Changing tastes put crunch on Kellogg

Kellogg's flagship Special K cereal is falling out of favour with dieters. Photo / AP
Kellogg's flagship Special K cereal is falling out of favour with dieters. Photo / AP

Kellogg's cereal sales are struggling, in part because Special K is falling out of fashion with dieters.

The company, based in Michigan, said its profit fell 16 per cent in the second quarter as its flagship cereal unit continued to suffer.

Cereal sales in the US have been sluggish for some time now, given the ever-expanding number of breakfast options including Greek yoghurt, egg sandwiches and even waffle tacos from fast-food chains.

But Kellogg is also dealing with problems specific to some of its most popular brands.

The movement away from calorie counting in the dieting world, for instance, has hurt Special K, which includes snack bars, crackers and frozen waffles. The main selling point for those products has traditionally been their relatively low calories.

Kellogg chief executive John Bryant noted that people are now more interested in foods that provide nutritional benefits, rather than those that simply keep their calorie counts down.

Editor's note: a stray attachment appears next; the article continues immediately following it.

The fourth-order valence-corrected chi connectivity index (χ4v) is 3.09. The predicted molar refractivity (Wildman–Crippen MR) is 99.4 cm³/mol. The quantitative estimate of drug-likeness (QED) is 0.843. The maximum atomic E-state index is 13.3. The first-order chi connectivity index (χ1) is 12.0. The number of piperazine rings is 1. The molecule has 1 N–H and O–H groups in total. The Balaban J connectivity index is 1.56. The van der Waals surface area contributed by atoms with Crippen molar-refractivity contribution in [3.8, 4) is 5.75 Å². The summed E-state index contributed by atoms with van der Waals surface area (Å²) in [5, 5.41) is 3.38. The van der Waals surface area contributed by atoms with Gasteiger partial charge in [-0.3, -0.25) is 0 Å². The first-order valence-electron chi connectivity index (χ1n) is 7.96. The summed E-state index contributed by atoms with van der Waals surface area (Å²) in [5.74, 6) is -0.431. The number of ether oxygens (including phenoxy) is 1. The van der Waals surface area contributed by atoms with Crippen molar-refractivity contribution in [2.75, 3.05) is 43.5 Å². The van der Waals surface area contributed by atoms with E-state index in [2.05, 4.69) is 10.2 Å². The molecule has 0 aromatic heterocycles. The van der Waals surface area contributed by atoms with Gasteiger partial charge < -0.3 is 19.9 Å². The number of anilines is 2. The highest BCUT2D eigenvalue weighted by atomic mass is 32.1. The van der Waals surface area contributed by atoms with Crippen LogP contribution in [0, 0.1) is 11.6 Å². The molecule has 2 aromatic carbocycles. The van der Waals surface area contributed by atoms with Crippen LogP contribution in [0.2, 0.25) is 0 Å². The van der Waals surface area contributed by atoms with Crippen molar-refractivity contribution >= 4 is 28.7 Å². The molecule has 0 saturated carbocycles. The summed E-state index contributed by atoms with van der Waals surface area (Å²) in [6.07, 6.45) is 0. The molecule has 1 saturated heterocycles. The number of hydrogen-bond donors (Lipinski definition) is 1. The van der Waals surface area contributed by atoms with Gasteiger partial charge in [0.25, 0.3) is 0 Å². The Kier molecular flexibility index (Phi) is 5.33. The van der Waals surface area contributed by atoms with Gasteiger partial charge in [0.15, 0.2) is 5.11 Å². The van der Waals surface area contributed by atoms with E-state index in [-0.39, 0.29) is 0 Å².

It's why Kellogg has been getting rid of some of its 100-calorie products.

"There's a shift in consumer expectations," Bryant said.

To cater to those changing tastes, Special K has already been rolling out new products, including an instant hot cereal that includes grains such as quinoa. But the efforts haven't yielded a significant impact, with the company reporting a 4.9 per cent decline in core sales for its US Morning Foods unit in the latest quarter.

Bryant said Kellogg planned to introduce new Special K products toward the end of the year to address changing nutrition trends, but declined to provide any details.

"I don't want to give my friends in Minneapolis any more help than they need," he said. General Mills is based in Minneapolis and makes cereals including Cheerios and Lucky Charms.

Given its weak results, Kellogg lowered its outlook for the year, saying it now expects core sales for the year to decline slightly. The maker of Frosted Flakes, Pop Tarts and Pringles had previously said it expected the figure to rise by 1 per cent.

For the quarter ended June 28, the company said net income fell to US$295 million ($347 million), or US82c per share. Adjusted for one-time costs, it earned US$1.02 per share, in line with Wall Street expectations.

Total revenue declined to US$3.69 billion and missed analyst expectations for US$3.71 billion, according to Zacks.

- AP

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